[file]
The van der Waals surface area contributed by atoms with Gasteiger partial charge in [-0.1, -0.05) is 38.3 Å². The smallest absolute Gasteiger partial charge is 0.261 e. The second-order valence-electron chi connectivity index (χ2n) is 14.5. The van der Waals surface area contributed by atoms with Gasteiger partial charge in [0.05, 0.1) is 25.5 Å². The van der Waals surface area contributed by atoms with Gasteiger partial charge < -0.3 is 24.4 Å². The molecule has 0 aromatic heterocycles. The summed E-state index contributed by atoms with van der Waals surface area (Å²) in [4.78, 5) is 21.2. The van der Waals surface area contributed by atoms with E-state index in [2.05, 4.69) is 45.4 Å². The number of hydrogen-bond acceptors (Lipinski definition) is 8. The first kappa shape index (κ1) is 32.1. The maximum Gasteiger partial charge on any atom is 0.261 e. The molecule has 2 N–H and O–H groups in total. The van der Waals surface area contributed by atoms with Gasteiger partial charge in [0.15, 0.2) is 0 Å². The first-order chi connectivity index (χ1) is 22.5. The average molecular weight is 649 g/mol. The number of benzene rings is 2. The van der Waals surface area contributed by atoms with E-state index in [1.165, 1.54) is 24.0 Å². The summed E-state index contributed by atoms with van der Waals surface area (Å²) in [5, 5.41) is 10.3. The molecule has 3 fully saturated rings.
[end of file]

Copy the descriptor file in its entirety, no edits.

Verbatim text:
The van der Waals surface area contributed by atoms with Gasteiger partial charge in [-0.1, -0.05) is 38.3 Å². The smallest absolute Gasteiger partial charge is 0.261 e. The second-order valence-electron chi connectivity index (χ2n) is 14.5. The van der Waals surface area contributed by atoms with Gasteiger partial charge in [0.05, 0.1) is 25.5 Å². The van der Waals surface area contributed by atoms with Gasteiger partial charge < -0.3 is 24.4 Å². The molecule has 0 aromatic heterocycles. The summed E-state index contributed by atoms with van der Waals surface area (Å²) in [4.78, 5) is 21.2. The van der Waals surface area contributed by atoms with E-state index in [2.05, 4.69) is 45.4 Å². The number of hydrogen-bond acceptors (Lipinski definition) is 8. The first kappa shape index (κ1) is 32.1. The maximum Gasteiger partial charge on any atom is 0.261 e. The molecule has 2 N–H and O–H groups in total. The van der Waals surface area contributed by atoms with Gasteiger partial charge in [0.15, 0.2) is 0 Å². The first-order chi connectivity index (χ1) is 22.5. The average molecular weight is 649 g/mol. The number of benzene rings is 2. The van der Waals surface area contributed by atoms with E-state index in [1.165, 1.54) is 24.0 Å². The summed E-state index contributed by atoms with van der Waals surface area (Å²) in [5, 5.41) is 10.3. The molecule has 3 fully saturated rings.